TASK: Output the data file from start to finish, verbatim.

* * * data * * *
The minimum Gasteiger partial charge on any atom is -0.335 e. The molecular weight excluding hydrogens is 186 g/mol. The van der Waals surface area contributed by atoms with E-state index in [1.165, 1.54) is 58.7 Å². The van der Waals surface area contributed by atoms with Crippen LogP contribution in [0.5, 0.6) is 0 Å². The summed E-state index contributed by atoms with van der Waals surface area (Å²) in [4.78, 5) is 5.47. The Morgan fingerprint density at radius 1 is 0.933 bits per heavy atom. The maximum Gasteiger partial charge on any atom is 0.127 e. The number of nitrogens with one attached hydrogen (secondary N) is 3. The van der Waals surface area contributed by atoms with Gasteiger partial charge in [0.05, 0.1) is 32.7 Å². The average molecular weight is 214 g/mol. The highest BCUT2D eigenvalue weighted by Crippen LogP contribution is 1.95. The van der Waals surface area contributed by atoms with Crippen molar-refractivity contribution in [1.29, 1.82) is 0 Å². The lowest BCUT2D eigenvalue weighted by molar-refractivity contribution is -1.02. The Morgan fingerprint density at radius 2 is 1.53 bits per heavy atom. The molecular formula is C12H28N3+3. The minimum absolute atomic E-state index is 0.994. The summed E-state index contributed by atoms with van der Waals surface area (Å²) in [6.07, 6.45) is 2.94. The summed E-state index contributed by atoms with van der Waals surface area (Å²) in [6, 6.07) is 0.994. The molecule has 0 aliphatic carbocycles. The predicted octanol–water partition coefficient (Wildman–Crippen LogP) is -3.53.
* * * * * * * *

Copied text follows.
The minimum Gasteiger partial charge on any atom is -0.335 e. The molecular weight excluding hydrogens is 186 g/mol. The van der Waals surface area contributed by atoms with E-state index in [1.165, 1.54) is 58.7 Å². The van der Waals surface area contributed by atoms with Crippen LogP contribution in [0.5, 0.6) is 0 Å². The summed E-state index contributed by atoms with van der Waals surface area (Å²) in [4.78, 5) is 5.47. The Morgan fingerprint density at radius 1 is 0.933 bits per heavy atom. The maximum Gasteiger partial charge on any atom is 0.127 e. The number of nitrogens with one attached hydrogen (secondary N) is 3. The van der Waals surface area contributed by atoms with Gasteiger partial charge in [0.05, 0.1) is 32.7 Å². The average molecular weight is 214 g/mol. The highest BCUT2D eigenvalue weighted by Crippen LogP contribution is 1.95. The van der Waals surface area contributed by atoms with Crippen molar-refractivity contribution in [1.29, 1.82) is 0 Å². The lowest BCUT2D eigenvalue weighted by molar-refractivity contribution is -1.02. The Morgan fingerprint density at radius 2 is 1.53 bits per heavy atom. The molecular formula is C12H28N3+3. The minimum absolute atomic E-state index is 0.994. The summed E-state index contributed by atoms with van der Waals surface area (Å²) in [6.07, 6.45) is 2.94. The summed E-state index contributed by atoms with van der Waals surface area (Å²) in [6, 6.07) is 0.994. The molecule has 0 aliphatic carbocycles. The predicted octanol–water partition coefficient (Wildman–Crippen LogP) is -3.53.